A comparative analysis of taxes and CO2 emissions from passenger cars in the Nordic countries

image of A comparative analysis of taxes and CO2 emissions from passenger cars in the Nordic countries

The report discusses how economic instruments can be used to reduce CO2 emissions from passenger cars in the Nordic countries. The analysis indicate that The registration tax and the annual circulation tax can contribute to a reduction in the average CO2 emission from new cars. Company car schemes in the Nordic countries provide incentives for larger cars and increased driving because of subsidies, and this has long term effect as a large share of new cars are registered as company cars but are used as private cars most of their lives. CO2 differentiated taxes can provide incentives to consumers to purchase CO2 efficient cars. Targeted broader packages which besides providing tax incentives also offer advantages to more environmentally friendly cars can be more effective than general tax increases. Transparency of targets and instruments is crucial for a large diffusion of CO2 efficient cars. The report has been commissioned by the Working Group on Environment and Economics under the Nordic Council of Ministers. The study was carried out by COWI.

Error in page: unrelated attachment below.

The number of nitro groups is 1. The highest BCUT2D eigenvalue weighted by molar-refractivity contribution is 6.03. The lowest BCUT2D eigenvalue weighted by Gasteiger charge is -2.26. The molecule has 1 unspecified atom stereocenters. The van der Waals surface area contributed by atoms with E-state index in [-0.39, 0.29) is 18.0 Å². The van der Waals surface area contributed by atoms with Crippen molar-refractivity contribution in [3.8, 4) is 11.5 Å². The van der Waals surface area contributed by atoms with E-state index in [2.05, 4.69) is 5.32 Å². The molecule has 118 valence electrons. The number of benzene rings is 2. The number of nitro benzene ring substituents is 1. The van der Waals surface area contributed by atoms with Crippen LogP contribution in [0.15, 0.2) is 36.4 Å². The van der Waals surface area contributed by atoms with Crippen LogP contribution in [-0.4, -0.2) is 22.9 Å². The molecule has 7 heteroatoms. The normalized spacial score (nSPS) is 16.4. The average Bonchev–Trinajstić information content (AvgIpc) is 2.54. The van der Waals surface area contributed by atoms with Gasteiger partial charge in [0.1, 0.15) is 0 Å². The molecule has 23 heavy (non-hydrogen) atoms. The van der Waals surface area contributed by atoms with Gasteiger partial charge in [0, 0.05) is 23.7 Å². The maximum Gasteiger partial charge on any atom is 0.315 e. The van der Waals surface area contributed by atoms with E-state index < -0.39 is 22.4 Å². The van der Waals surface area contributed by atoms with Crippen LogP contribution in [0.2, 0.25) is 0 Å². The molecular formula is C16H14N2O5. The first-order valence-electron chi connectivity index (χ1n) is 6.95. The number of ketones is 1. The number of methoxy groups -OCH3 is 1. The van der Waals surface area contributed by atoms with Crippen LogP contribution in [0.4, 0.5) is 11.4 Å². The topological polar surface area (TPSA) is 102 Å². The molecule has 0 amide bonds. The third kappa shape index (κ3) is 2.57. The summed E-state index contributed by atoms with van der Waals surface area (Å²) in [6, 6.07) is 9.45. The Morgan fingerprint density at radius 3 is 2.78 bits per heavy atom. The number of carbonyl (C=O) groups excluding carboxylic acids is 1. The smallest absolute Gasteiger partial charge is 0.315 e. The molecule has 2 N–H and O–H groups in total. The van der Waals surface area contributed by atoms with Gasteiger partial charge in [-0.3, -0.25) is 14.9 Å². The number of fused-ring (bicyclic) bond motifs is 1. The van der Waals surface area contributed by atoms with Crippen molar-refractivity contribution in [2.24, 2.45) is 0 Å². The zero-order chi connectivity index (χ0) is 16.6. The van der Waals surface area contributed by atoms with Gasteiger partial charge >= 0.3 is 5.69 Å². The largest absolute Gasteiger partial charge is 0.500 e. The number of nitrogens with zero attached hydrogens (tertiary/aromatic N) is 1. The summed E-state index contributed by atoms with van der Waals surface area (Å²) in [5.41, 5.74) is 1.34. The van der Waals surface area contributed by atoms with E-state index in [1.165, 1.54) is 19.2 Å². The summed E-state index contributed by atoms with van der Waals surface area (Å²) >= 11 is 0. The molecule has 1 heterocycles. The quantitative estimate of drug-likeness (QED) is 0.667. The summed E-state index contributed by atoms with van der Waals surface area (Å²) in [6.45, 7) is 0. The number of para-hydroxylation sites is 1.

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Significance of consumer car choices

In the Nordic countries, the average car is on the road for approximately 18 years once purchased. This highlights the importance of the purchase situation, as it is at this point that the total CO2 emissions from passenger cars are determined. In the coming years, a number of new car types with significantly lower CO2 emissions per km will be launched on the Nordic market. The tax system may be the decisive factor for the willingness to buy such cars.

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